St Pat’s Book – Cllr Looney compiling book on football club
By Hayden Moore
This year represents the 90th anniversary of St Patrick’s Athletic Football Club, and the Inchicore club are seeking help from fans who may have old photos, documents and memorabilia.
The club will kick off the celebrations with a talk on St Pat’s early history, at Richmond Barracks, on Monday, January 28.
Cllr Dermot Looney (left), Paul McGrath receiving the Adidas Golden Boot award for the club (centre), St Patrick's Athletic 1929 team (right)
Social Democrats Councillor Dermot Looney, an avid fan of St Pat’s, is compiling a book on the early history of the club, and will deliver a talk at the event on January 28.
Fans and relatives are encouraged to attend the talk and bring along old photos, documents and memorabilia.
Cllr Looney told The Echo about his longstanding passion for the club and what people can expect at the talk.
How long have you been a fan of St Pat’s?
I’ve been a Pat’s fan since my early teens. I’ve been involved with a fanzine, a website, a supporters’ club and various other initiatives, but most of all I’ve been a fan, following the team across Ireland and Europe through thick and thin.
My dad is from Inchicore and briefly played for Pat’s in the 1950’s. In the course of researching this project I have also discovered that his father was also involved in the club’s committee in the very early years.
What makes St Pat’s such a unique club?
Pat’s are unique for a lot of reasons. Our roots in Inchicore predate the founding of the club in 1929. There are strong connections to the railway works and to particular families who have three or even four generations of involvement.
But Pat’s also became the team of a much wider area. They are the local League of Ireland team for communities like Ballyfermot, Clondalkin, Walkinstown, Chapelizod, the Liberties; even out as far as Lucan, Rathcoole and Kildare.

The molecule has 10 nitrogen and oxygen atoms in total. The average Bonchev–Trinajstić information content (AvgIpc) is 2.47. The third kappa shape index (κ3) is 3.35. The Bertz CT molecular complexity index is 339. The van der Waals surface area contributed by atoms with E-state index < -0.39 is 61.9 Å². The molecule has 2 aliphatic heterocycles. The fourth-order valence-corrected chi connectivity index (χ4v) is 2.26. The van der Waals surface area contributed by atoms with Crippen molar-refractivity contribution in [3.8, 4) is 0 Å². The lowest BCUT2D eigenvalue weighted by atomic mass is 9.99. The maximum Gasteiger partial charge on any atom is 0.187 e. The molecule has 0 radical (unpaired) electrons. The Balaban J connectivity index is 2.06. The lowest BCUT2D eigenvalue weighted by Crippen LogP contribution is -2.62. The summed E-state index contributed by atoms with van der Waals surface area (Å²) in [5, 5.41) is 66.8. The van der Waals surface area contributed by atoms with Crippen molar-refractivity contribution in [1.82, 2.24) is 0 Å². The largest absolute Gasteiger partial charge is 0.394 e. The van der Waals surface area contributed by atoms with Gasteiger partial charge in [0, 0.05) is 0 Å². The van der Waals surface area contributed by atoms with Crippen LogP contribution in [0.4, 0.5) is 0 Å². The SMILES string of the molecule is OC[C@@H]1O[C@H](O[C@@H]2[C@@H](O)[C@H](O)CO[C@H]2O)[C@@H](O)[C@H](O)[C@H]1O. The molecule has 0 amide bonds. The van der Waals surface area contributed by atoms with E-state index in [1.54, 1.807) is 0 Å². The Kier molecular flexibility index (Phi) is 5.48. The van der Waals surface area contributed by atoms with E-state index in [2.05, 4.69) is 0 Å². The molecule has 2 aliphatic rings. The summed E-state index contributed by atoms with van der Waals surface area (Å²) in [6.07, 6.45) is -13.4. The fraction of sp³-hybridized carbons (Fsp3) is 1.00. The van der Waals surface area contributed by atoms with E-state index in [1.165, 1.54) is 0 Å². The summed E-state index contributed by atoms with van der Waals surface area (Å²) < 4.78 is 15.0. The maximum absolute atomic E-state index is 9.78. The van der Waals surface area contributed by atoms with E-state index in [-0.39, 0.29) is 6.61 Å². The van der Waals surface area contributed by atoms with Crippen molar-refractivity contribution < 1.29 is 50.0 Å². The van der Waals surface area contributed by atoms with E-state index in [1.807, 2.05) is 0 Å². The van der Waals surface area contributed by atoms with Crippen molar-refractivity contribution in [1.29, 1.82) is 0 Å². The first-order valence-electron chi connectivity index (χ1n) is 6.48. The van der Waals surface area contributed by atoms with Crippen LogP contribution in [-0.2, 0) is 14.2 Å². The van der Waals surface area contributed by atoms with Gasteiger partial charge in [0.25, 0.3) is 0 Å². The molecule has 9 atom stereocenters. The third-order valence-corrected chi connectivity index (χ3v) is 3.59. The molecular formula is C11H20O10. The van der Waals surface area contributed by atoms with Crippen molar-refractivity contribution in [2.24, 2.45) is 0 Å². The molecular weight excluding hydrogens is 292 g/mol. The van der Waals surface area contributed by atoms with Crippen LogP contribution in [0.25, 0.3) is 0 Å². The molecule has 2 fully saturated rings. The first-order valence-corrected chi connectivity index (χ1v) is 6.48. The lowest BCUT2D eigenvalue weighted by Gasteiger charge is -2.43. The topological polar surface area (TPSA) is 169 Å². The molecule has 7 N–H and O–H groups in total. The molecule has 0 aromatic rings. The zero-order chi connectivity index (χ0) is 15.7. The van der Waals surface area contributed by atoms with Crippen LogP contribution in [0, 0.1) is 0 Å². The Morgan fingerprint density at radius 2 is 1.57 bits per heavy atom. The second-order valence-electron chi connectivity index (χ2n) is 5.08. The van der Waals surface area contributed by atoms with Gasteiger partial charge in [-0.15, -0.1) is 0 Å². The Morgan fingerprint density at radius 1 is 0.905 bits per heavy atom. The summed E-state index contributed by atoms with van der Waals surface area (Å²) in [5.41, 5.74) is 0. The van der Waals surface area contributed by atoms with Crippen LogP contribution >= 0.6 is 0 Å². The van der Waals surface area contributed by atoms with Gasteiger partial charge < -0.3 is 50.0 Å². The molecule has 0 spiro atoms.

The reputation has always been one of a close-knit family club; you’ll still see three generations of one family going to Richmond Park together.
What was the most interesting thing you found when you were researching the history of the club?
From a footballing point of view, one of the most remarkable things is the meteoric rise of a team which at the start comprised mainly teenagers playing at the lowest level of football in the Phoenix Park, who within barely a decade won the FAI Junior Cup, and a decade later entered and won the League of Ireland at their first attempt.
My research so far has mainly focused on the founding of the club and its early years. I’ve looked a lot at the antecedents to St Patrick’s Athletic – clubs with similar names have played in Inchicore since the 1890’s. Much of my research has been on the club in the 1930’s and 1940’s, and we’ll be looking at this at the event on January 28.
What can people expect from the talk that you will be presenting?
This event in Richmond Barracks kicks off the 90th anniversary celebrations. We are looking for anyone with an interest in Pat’s to attend on the night – fans, relatives of players and officials from over the years, and local residents.
As well as the talk, we are asking people to bring old photos and memorabilia to help us archive them with a scanner. We’re hoping to hold more events over the course of the 90th anniversary year, and I’m hoping to finish a book on Pat’s history so those memories can be kept alive for the generations of Pat’s people to come.
Tickets for the one-hour talk are €5 and can be booked through Eventbrite, and will include refreshments including tea/coffee and scones which will be served in the café after the talk.
The talk takes place on Monday, January 28, 6.30pm, at Richmond Barracks in Inchicore.